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Andrew Newberg, MD, is an associate professor in the depar tments of radiology and psychiatry at the University of Pennsylvania and is the director of the Center for Spirituality and the Mind. Newberg is a physician and neuroscientist who conducts research using imaging techniques to study what happens in the brain during religious practices, such as prayer and meditation. He is author of several best selling books, including Why God Won't Go Away: Brain Science and the Biology of Belief (2001) and Why We Believe What We Believe: Uncovering Our Biological Need for Meaning, Spirituality and Truth (2006). Newberg has appeared on Nightline, Good Morning America , ABC's World News Tonight , National Public Radio, London Talk Radio and over 15 nationally syndicated radio programs. His work has been featured in numerous newspapers and magazines.

Simon Conway Morris, Ph.D., is a professor of evolutionary palaeobiology in the department of earth sciences at the University of Cambridge. He is one of the world's foremost paleontologists and is best known for his work on the Burgess Shale. Morris is a Fellow of St. John's College and the Royal Society. He has been awarded the Charles Doolittle Walcot Medal of the National Academy of Sciences (1987), Yale University's George Gaylord Simpson Prize (1992) and the Lyell Medal of the Geological Society of London (1998). In 2007, he received the Trotter Prize from Texas A&M University. He is author of Life's Solution: Inevitable Humans in a Lonely Universe (2003) and Crucible of Creation: The Burgess Shale and the Rise of Animals (1998).

Mary Evelyn Tucker, Ph.D., is a senior lecturer and senior scholar at Yale University and is co-director of the Forum on Religion and Ecology. Tucker is an expert on the relation of religion and ecology. She is author of Worldly Wonder: Religions Enter Their Ecological Phase (2003), Confucianism and Ecology (1998) and Hinduism and Ecology (2000). Tucker is a member of the Interfaith Partnership for the Environment at the United Nations Environment Programme and served as a member of the International Earth Charter Drafting Committee from 1997-2000. She is also a research associate at the Harvard Yenching Institute and at the Reischauer Institute of Japanese Studies.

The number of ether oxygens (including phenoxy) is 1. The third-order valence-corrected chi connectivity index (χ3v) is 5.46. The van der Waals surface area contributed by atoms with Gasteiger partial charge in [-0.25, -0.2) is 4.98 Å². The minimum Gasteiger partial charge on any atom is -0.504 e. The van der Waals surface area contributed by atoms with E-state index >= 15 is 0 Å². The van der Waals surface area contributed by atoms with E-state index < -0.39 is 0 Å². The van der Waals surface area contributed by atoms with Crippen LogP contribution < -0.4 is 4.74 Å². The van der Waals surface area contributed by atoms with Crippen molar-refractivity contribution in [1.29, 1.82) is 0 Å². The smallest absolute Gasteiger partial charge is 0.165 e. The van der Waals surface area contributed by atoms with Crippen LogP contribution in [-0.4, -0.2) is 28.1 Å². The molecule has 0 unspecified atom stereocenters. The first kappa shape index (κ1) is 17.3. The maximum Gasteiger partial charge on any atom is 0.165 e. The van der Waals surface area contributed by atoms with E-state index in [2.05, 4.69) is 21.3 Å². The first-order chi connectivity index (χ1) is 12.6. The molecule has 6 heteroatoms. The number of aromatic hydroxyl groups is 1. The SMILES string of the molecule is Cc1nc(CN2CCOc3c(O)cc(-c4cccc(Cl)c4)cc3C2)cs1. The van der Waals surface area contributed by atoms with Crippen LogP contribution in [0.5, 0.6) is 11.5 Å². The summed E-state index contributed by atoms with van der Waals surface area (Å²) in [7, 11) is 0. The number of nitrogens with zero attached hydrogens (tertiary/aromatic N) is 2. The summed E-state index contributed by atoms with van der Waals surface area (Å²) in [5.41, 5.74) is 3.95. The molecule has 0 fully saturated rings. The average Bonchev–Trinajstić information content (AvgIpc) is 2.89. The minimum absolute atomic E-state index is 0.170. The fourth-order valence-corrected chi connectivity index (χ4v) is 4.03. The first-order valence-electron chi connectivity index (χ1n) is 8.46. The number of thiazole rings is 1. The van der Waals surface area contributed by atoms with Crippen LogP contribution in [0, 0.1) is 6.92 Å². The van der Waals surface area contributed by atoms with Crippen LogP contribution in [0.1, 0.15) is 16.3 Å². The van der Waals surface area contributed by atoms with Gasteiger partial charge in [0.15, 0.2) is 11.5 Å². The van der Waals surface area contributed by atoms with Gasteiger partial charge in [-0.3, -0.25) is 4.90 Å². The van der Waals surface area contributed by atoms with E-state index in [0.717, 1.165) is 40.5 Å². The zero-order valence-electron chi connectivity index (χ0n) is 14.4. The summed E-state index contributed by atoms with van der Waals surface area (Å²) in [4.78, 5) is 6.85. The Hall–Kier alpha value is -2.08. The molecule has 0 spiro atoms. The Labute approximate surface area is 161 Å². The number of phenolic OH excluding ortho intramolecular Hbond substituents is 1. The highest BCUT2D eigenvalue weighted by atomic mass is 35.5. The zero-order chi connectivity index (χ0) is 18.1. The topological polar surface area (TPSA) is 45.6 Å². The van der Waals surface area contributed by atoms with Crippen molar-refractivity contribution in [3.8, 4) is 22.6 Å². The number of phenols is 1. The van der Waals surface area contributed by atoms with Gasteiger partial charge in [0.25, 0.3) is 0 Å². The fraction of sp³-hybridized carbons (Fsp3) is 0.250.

David Sloan Wilson, Ph.D., is a distinguished professor of biology and anthropology at the State University of New York, Binghamton. Wilson applies evolutionary theory to all aspects of humanity and other life, in his own research and as director of EvoS, a unique campus-wide program of evolutionary studies. He is known for championing the theory of multilevel selection, which explains how adaptations can evolve at all levels of the biological hierarchy, from genes to ecosystems. Wilson is author of Unto Others: The Evolution and Psychology of Unselfish Behavior (1998), Darwin's Cathedral: Evolution, Religion and the Nature of Society (2002), The Literary Animal: Evolution and the Nature of Narrative (2005) and Evolution for Everyone: How Darwin's Theory Can Change the Way We Think About Our Lives (2007).

Christopher Bader, Ph.D., and Paul Froese, Ph.D., are assistant professors in the department of sociology at Baylor University. Bader and Froese are lead investigators for the Baylor Religion Survey, the most current representative multiyear study of religious values, practices and behaviors in the United States. The results of this survey have been discussed in major media including Newsweek, U.S. News & World Report , The Wall Street Journal, The New York Times, The Washington Post and USA TODAY. Froese and Bader have published numerous articles on the sociology of religion. Their forthcoming book, One Nation Under Four Gods: How Our Diverse Views of God are Shaping America, will be published by Oxford University Press.

Christian Lavigne is an artist, author and poet based in Paris, France. A pioneer in the field of digital sculpture, Lavigne has published numerous articles on rapid prototyping and the digital arts. He is the director and co-founder of Ars Mathematica, an international organization that promotes the use of new technologies in sculpture. In 1998, Lavigne founded the NGO TOILE METISSE to promote French-speaking artists on the Web and to disseminate information about the use of multimedia and electronic arts in Africa. As director and coordinator of the INTERSCULPT, Lavigne hosts a world-wide online biennial conference of simultaneous and interactive exhibitions. Lavigne's artwork has been exhibited internationally in galleries and museums around the world.

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